Pets have become a near-ubiquitous part of the human condition, and most pet owners will talk at length about the joy their pets give them. Some animals have even been known to do extraordinary things, such as save their owners in emergency medical conditions or put killers behind bars.
But there’s also a darker side to go with the joy. No one wants to believe that a beloved animal could ever cause a tragedy, but this list explores 10 cases where a pet did just that.
In September 1947, 66-year-old Fannie Stewart’s pet parrot, Dolly, landed on the kitchen stove and turned on the gas jets. Neighbors detected gas outside Stewart’s home and called the police, who arrived to find her unconscious in the kitchen.
Rescue workers performed artificial respiration and revived Stewart, who explained that Dolly had turned on the gas jets once before. Stewart was taken to a medical center, where she suffered a stroke and died.
9 Bacterial Bite
In 2016, a 68-year-old Toronto man arrived at Toronto General Hospital after suffering weakness, abdominal pain, chills, and sudden weight loss. Fearing sepsis, doctors performed an ultrasound and discovered that the man had an aneurysm in the abdominal section of his aorta, which ruptured. His aorta was repaired, and the man was treated with penicillin. But he died of septic shock 13 days later.
When he arrived at the hospital, the man’s wife mentioned that he had been bitten by their cat four weeks earlier. In the case study, Dr. Dennis Cho states, “Only looking back did we realize this was probably the key to unlocking the true diagnosis.”
The cat bite had transmitted Pasteurella multocida, bacteria that is common in pets’ mouths. The man was a heavy drinker, which had compromised his immune system and increased his risk of complications from the bacteria. Doctors performed a test on pieces of the aorta wall and confirmed the infection.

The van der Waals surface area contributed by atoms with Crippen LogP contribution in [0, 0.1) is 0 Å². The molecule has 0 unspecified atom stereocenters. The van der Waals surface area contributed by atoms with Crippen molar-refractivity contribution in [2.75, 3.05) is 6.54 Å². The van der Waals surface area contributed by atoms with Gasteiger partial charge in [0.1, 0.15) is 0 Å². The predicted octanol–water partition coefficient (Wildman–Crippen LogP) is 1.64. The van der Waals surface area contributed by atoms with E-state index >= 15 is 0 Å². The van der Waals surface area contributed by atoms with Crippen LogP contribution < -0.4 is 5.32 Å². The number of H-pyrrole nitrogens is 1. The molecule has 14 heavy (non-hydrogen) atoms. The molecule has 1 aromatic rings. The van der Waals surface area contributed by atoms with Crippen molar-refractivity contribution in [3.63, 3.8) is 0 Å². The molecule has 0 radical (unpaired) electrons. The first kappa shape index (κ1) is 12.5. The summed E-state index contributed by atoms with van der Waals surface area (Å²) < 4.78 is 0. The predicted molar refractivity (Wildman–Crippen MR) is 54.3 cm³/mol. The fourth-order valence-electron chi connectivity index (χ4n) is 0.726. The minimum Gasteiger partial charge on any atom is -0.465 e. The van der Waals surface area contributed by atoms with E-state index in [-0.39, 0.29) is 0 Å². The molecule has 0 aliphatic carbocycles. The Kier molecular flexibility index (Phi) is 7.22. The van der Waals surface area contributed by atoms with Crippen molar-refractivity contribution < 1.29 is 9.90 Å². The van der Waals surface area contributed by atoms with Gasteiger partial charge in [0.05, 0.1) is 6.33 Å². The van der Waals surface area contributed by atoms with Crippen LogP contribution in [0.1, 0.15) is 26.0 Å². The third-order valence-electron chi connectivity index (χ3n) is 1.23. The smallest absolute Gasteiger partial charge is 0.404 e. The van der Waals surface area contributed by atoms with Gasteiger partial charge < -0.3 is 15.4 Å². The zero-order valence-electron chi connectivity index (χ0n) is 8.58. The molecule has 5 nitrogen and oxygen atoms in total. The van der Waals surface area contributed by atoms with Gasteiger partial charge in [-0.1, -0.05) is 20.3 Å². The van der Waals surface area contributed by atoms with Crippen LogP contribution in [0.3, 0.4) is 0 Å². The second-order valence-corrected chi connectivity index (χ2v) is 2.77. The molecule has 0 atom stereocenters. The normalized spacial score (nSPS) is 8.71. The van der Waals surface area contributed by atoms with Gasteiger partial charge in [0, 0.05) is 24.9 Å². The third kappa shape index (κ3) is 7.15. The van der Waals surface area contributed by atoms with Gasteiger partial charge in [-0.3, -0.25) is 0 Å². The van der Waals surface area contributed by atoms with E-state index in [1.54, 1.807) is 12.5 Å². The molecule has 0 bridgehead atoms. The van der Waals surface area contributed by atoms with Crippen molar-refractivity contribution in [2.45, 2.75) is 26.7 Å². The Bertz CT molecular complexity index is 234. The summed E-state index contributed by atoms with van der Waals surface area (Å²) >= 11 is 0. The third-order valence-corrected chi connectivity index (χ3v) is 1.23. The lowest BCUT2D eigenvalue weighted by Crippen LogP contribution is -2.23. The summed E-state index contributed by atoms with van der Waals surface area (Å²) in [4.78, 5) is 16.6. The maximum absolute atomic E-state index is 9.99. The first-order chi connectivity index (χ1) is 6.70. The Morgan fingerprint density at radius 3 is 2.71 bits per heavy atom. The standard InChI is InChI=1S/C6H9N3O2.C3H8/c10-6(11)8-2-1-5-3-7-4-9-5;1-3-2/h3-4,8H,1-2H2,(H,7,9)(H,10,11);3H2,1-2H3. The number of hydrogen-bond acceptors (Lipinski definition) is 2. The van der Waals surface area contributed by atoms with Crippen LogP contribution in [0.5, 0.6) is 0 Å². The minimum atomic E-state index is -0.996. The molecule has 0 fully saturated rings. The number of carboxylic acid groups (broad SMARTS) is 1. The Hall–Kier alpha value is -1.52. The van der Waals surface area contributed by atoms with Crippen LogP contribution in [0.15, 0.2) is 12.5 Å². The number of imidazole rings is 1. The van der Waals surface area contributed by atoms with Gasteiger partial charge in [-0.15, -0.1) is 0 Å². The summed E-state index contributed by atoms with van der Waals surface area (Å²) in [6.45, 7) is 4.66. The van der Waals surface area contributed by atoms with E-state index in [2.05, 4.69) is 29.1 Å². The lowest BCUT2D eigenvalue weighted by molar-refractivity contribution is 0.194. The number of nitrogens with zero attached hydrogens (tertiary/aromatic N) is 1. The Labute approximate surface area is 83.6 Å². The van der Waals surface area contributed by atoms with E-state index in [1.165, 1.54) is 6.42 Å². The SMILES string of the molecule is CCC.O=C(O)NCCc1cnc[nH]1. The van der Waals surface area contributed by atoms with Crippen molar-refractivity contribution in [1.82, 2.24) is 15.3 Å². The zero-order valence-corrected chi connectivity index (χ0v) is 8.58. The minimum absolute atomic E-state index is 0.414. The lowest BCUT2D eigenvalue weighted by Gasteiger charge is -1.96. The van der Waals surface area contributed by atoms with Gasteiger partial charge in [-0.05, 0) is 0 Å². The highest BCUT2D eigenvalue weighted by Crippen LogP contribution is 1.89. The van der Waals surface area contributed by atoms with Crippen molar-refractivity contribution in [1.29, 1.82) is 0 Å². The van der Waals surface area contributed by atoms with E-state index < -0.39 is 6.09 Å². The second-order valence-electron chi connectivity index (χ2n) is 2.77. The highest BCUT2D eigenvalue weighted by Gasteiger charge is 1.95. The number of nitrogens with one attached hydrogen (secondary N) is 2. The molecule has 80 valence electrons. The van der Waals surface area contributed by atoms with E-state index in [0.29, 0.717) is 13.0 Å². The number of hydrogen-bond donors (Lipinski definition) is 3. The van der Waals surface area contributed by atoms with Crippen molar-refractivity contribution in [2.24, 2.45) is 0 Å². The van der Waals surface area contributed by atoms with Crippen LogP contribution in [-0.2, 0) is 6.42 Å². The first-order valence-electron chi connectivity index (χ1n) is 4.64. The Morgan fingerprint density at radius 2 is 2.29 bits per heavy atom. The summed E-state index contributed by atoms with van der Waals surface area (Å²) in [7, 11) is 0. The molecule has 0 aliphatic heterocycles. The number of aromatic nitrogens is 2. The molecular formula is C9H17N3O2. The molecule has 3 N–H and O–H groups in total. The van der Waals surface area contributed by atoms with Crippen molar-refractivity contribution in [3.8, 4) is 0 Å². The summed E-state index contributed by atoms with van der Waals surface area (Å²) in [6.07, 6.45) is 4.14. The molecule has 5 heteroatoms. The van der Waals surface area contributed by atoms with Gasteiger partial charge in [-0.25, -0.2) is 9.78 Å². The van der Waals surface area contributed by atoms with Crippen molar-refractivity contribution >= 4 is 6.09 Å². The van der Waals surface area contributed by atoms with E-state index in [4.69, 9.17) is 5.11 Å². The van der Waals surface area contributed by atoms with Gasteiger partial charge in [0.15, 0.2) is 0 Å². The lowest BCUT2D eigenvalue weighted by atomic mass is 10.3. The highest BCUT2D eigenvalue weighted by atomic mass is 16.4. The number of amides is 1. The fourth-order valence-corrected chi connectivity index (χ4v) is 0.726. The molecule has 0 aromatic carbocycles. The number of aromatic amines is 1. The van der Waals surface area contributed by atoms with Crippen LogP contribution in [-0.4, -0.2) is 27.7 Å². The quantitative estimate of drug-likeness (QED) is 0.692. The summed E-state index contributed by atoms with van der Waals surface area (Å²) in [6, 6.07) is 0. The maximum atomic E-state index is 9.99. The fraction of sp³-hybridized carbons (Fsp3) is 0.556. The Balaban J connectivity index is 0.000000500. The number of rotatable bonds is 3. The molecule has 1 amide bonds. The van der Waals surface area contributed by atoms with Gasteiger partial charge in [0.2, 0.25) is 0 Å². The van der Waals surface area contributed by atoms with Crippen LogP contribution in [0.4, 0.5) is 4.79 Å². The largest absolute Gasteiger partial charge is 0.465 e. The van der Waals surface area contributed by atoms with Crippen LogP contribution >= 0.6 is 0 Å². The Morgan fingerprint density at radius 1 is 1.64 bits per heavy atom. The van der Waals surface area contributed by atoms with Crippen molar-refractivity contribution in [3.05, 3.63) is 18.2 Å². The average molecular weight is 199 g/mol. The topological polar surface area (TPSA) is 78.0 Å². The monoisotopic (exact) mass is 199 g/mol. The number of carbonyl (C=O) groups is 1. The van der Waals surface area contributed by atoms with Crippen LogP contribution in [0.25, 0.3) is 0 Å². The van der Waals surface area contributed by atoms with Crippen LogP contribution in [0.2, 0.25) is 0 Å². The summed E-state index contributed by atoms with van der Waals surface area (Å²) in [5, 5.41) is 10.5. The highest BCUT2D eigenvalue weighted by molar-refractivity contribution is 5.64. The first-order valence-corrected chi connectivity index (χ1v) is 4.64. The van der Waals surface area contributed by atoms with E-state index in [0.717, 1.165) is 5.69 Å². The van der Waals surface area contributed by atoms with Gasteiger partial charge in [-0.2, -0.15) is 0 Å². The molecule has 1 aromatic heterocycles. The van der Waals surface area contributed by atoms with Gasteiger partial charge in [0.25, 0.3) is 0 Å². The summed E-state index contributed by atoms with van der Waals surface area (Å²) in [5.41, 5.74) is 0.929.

8 Husky Head Wound
On her daily walks on the Los Alamitos Creek Trail in 2011, San Jose resident Beverly Head saw many bicyclists riding with their dogs leashed beside them. She worried for the animals and thought that it was unsafe. Little did she know that the practice would cause her own death.
While Head was walking on the trail, a bicyclist and his two Siberian huskies passed her. When one of the leashes caught her behind the legs, she fell and struck her head. The cyclist stayed behind until paramedics arrived. Head underwent surgery but succumbed to the trauma.
Her death sparked a community meeting and a city council vote to address stricter dog leash laws. At the time, owners were required to keep their dogs on leashes up to 6 meters (20 ft) long. The city council voted unanimously to change the leash requirement to 1.8 meters (6 ft) long. Owners and their dogs are now also required to keep to the right of the trail.
7 Hot Spring Hound
On July 20, 1981, 24-year-old David Allen Kirwan arrived at Yellowstone National Park with his friend Ronald Ratliff and Ratliff’s large dog, Moosie. The men parked near the Fountain Paint Pot thermal area and got out to look at the hot springs.
Moosie ran from the truck and jumped into the Celestine Pool, a hot spring measuring over 93 degrees Celsius (200 °F). Another park visitor tried to warn Kirwan not to enter the hot spring, but Kirwan yelled, “Like hell I won’t.”
He ran into the hot spring and then dove headfirst into the water in an attempt to rescue Moosie. He was unable to reach the dog and tried to climb out. Kirwan suffered third-degree burns over 100 percent of his body. His eyes were completely white, and his skin was peeling. He died the next day.
6 Bird Dog Blast
Perry Alvin Price III was an avid hunter who loved his tracking dog, a chocolate Labrador retriever named Arthur. On January 5, 2008, Price and Arthur went hunting with Price’s friend Daniel Groberg. Price shot a goose and placed his gun in the back of his truck, preparing to release Arthur to retrieve the bird.
Groberg heard a shotgun blast and ran to the back of the truck. He found Price shot in the thigh and bleeding. Grosberg tried to stop the bleeding, but Price had been hit in the femoral artery and was losing blood fast.